AALS will again welcome law school faculty in their first three years of teaching to a workshop on June 6-8, 2019 in Washington, DC. The Workshop for New Law School Teachers is designed to support faculty in their transition to full-time teaching, as they learn to balance and embrace the sometimes competing demands of teaching, scholarship, and institutional service required in an academic career.
The workshop planning committee is comprised of volunteer faculty members who are passionate about facilitating the success of the new faculty, who are the future of the legal academy. These volunteers have arranged strong programming that will cover both teaching and scholarship as well as several sessions specifically designed for legal research and writing faculty.
Sophie M. Sparrow (New Hampshire Law) presents during a plenary session on learning theory at the 2018 Workshop for New Law School Teachers.
Over the course of two days, attendees will participate in interactive sessions with a variety of experts at large group plenary sessions and small, individualized breakout sessions (on scholarship and on teaching). There is also time for self-reflection, opportunities to learn from experienced faculty, and, most importantly, time for new faculty to connect with their peer cohort of incoming faculty. The 2018 Workshop attendees found their connections so valuable that they reunited for a special reception at the AALS Annual Meeting in January, 2019—a tradition AALS will continue.
Programming officially begins on the evening of June 6, with small group discussions among attendees. These small groups navigate the workshop together and reconvene at the beginning of the final day. AALS provides dinner, where Danielle Holley-Walker (Howard University School of Law) will set the tone for the rest of the workshop with an address on “Defining Yourself for Yourself: How to Make the Most of Your Academic Career.”
On the first full day, everyone is welcome to attend the plenary address on “Why Scholarship Matters,” from AALS President and Harvard Law School Professor Vicki C. Jackson. Attendees then spend the morning in breakout sessions on scholarship:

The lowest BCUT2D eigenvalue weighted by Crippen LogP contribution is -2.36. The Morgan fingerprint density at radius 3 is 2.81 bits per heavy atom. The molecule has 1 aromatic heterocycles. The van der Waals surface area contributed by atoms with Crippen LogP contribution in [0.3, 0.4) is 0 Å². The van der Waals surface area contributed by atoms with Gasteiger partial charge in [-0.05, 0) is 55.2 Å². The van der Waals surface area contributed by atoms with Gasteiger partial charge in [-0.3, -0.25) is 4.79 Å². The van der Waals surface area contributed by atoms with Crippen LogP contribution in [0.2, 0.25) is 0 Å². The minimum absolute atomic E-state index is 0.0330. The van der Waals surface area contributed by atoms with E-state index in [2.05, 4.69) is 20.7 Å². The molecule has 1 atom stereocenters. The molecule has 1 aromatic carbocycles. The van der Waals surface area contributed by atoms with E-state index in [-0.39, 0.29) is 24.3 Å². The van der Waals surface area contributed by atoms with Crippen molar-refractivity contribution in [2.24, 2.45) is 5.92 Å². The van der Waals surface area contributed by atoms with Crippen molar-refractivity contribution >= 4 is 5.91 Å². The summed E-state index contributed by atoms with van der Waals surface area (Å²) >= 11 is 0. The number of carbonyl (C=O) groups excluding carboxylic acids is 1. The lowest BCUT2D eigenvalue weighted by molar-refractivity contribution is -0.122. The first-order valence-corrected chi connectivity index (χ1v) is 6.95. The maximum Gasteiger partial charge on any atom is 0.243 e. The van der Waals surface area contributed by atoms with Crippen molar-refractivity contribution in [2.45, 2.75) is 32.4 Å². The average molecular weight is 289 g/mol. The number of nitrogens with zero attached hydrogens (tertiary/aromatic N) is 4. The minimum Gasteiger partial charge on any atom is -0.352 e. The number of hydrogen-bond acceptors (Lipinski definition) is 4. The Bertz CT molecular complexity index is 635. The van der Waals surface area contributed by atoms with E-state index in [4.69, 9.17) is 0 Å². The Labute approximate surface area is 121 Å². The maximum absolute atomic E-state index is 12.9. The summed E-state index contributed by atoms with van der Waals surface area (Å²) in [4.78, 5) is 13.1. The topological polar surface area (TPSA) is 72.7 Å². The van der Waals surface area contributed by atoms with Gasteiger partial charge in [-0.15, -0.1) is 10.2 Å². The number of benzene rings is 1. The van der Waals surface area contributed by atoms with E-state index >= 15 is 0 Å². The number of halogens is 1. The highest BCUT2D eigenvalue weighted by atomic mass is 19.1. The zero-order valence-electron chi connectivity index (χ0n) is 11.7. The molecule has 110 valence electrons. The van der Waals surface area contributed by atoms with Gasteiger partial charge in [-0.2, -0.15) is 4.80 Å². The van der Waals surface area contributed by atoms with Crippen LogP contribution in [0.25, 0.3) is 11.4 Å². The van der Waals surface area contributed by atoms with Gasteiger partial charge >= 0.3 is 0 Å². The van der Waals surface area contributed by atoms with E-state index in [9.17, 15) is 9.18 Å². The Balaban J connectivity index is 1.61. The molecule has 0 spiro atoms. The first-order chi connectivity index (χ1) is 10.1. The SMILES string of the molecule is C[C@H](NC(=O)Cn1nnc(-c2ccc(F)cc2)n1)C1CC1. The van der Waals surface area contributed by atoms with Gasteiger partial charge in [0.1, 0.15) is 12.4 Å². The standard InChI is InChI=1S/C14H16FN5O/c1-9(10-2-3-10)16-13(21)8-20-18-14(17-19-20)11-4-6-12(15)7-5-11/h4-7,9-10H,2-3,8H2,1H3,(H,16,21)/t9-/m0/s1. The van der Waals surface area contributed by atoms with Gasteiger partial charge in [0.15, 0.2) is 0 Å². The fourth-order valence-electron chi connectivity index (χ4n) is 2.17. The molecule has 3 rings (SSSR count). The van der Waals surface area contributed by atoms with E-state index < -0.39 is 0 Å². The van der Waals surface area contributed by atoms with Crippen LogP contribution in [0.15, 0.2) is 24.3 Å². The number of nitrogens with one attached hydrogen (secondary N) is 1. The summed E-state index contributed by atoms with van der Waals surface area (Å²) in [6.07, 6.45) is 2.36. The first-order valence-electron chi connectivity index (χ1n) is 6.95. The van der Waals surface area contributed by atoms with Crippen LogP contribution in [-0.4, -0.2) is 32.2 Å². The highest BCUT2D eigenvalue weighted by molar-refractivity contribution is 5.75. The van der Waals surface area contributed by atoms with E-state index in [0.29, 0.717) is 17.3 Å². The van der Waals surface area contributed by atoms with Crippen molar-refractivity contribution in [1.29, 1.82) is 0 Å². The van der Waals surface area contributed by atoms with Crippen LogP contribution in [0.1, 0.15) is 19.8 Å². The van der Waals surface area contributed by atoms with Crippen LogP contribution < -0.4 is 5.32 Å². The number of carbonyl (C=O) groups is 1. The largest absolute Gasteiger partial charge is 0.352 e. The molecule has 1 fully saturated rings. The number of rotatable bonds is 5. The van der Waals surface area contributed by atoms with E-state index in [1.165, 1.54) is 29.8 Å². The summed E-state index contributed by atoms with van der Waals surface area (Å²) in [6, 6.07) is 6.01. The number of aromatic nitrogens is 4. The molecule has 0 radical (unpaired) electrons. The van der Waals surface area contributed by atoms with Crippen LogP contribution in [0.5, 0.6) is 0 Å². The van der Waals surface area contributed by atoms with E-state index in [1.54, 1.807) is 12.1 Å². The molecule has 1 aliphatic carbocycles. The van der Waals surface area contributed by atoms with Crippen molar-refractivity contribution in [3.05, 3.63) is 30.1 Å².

The programming breaks for an AALS Luncheon, which will include a talk on “How to Become an Excellent Classroom Teacher” from Eloise Pasachoff (Georgetown University Law Center). After lunch, Dean Michael Hunter
Schwartz (University of the Pacific, McGeorge School of Law) will deliver the afternoon plenary address on “Learning Theory.” The afternoon breakout sessions on teaching include:
Before the day closes with a reception, the final plenary will cover “The Demands and Delights of Institutional Citizenship: Exploring a Range of Service Opportunities.” Speakers Okainer Christian Dark (Howard University School of Law), Roger A. Fairfax, Jr. (The George Washington University Law School), and Paul Ohm (Georgetown University Law Center) will dispense their best advice.
Breakout session at the 2018 Workshop for New Law School Teachers.
Time during the second day of the workshop is spent in large group plenary sessions:
Small groups from the first night of the workshop also have an opportunity to reconvene and reflect on their experiences. The workshop will also include informal sessions with volunteers from the Section on Minority Groups, Sexual Orientation and Identity, and Women in Legal Education.
As part of the networking opportunities provided for new faculty through this workshop, attendees will be invited to participate in the second-annual reunion at the 2020 AALS Annual Meeting in Washington, DC. this January to reflect on their first semesters in the academy. The knowledge shared, and connections made during this annual workshop are valuable to more than just incoming first-year teachers; AALS welcomes faculty hired over the past three years as tenure-track, contract, or visiting assistant professors.
For more information about the AALS Workshop for New Law School Teachers, visit the conference website.
The planning committee for this year’s workshop is chaired by Susan S. Kuo, University of South Carolina School of Law and includes Aaron H. Caplan, Loyola Law School, Los Angeles; Sarah B. Hadjimarkos, University of Wisconsin Law School; Michael J. Higdon, University of Tennessee College of Law; and Naomi Jewel Mezey, Georgetown University Law Center. AALS is grateful for their service and leadership.